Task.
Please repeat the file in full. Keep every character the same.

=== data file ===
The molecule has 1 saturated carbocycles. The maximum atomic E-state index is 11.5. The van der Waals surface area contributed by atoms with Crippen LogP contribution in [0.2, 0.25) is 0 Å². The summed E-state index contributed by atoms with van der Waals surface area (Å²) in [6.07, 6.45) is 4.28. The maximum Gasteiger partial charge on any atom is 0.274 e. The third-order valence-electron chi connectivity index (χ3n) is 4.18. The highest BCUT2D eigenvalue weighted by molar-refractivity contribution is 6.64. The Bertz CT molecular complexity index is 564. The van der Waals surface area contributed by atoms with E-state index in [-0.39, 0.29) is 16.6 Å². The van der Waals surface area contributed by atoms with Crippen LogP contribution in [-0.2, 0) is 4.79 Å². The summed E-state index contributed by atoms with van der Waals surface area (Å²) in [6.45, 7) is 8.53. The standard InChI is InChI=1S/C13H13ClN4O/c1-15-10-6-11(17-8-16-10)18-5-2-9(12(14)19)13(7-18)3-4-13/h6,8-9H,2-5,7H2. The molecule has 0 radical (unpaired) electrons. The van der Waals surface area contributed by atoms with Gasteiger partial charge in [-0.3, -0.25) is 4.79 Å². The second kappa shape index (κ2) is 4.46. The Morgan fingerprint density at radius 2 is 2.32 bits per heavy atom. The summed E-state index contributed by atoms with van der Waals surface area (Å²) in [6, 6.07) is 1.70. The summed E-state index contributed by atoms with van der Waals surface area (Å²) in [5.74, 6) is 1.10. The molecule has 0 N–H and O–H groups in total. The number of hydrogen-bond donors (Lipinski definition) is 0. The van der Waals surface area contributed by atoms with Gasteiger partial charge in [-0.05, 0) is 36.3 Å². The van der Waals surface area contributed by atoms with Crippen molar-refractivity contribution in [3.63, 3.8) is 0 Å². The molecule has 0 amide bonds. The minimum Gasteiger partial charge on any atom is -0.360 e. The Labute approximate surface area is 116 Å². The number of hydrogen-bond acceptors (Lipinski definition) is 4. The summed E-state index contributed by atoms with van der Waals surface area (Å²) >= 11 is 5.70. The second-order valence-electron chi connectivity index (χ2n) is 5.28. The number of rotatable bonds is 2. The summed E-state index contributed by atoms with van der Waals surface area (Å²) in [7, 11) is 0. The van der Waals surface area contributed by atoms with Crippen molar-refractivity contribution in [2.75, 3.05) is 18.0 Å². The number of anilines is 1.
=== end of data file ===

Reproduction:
The molecule has 1 saturated carbocycles. The maximum atomic E-state index is 11.5. The van der Waals surface area contributed by atoms with Crippen LogP contribution in [0.2, 0.25) is 0 Å². The summed E-state index contributed by atoms with van der Waals surface area (Å²) in [6.07, 6.45) is 4.28. The maximum Gasteiger partial charge on any atom is 0.274 e. The third-order valence-electron chi connectivity index (χ3n) is 4.18. The highest BCUT2D eigenvalue weighted by molar-refractivity contribution is 6.64. The Bertz CT molecular complexity index is 564. The van der Waals surface area contributed by atoms with E-state index in [-0.39, 0.29) is 16.6 Å². The van der Waals surface area contributed by atoms with Crippen LogP contribution in [-0.2, 0) is 4.79 Å². The summed E-state index contributed by atoms with van der Waals surface area (Å²) in [6.45, 7) is 8.53. The standard InChI is InChI=1S/C13H13ClN4O/c1-15-10-6-11(17-8-16-10)18-5-2-9(12(14)19)13(7-18)3-4-13/h6,8-9H,2-5,7H2. The molecule has 0 radical (unpaired) electrons. The van der Waals surface area contributed by atoms with Gasteiger partial charge in [-0.3, -0.25) is 4.79 Å². The second kappa shape index (κ2) is 4.46. The Morgan fingerprint density at radius 2 is 2.32 bits per heavy atom. The summed E-state index contributed by atoms with van der Waals surface area (Å²) in [6, 6.07) is 1.70. The summed E-state index contributed by atoms with van der Waals surface area (Å²) in [5.74, 6) is 1.10. The molecule has 0 N–H and O–H groups in total. The number of hydrogen-bond donors (Lipinski definition) is 0. The van der Waals surface area contributed by atoms with Gasteiger partial charge in [-0.05, 0) is 36.3 Å². The van der Waals surface area contributed by atoms with Crippen molar-refractivity contribution in [3.63, 3.8) is 0 Å². The molecule has 0 amide bonds. The minimum Gasteiger partial charge on any atom is -0.360 e. The Labute approximate surface area is 116 Å². The number of hydrogen-bond acceptors (Lipinski definition) is 4. The summed E-state index contributed by atoms with van der Waals surface area (Å²) >= 11 is 5.70. The second-order valence-electron chi connectivity index (χ2n) is 5.28. The number of rotatable bonds is 2. The summed E-state index contributed by atoms with van der Waals surface area (Å²) in [7, 11) is 0. The van der Waals surface area contributed by atoms with Crippen molar-refractivity contribution in [2.75, 3.05) is 18.0 Å². The number of anilines is 1.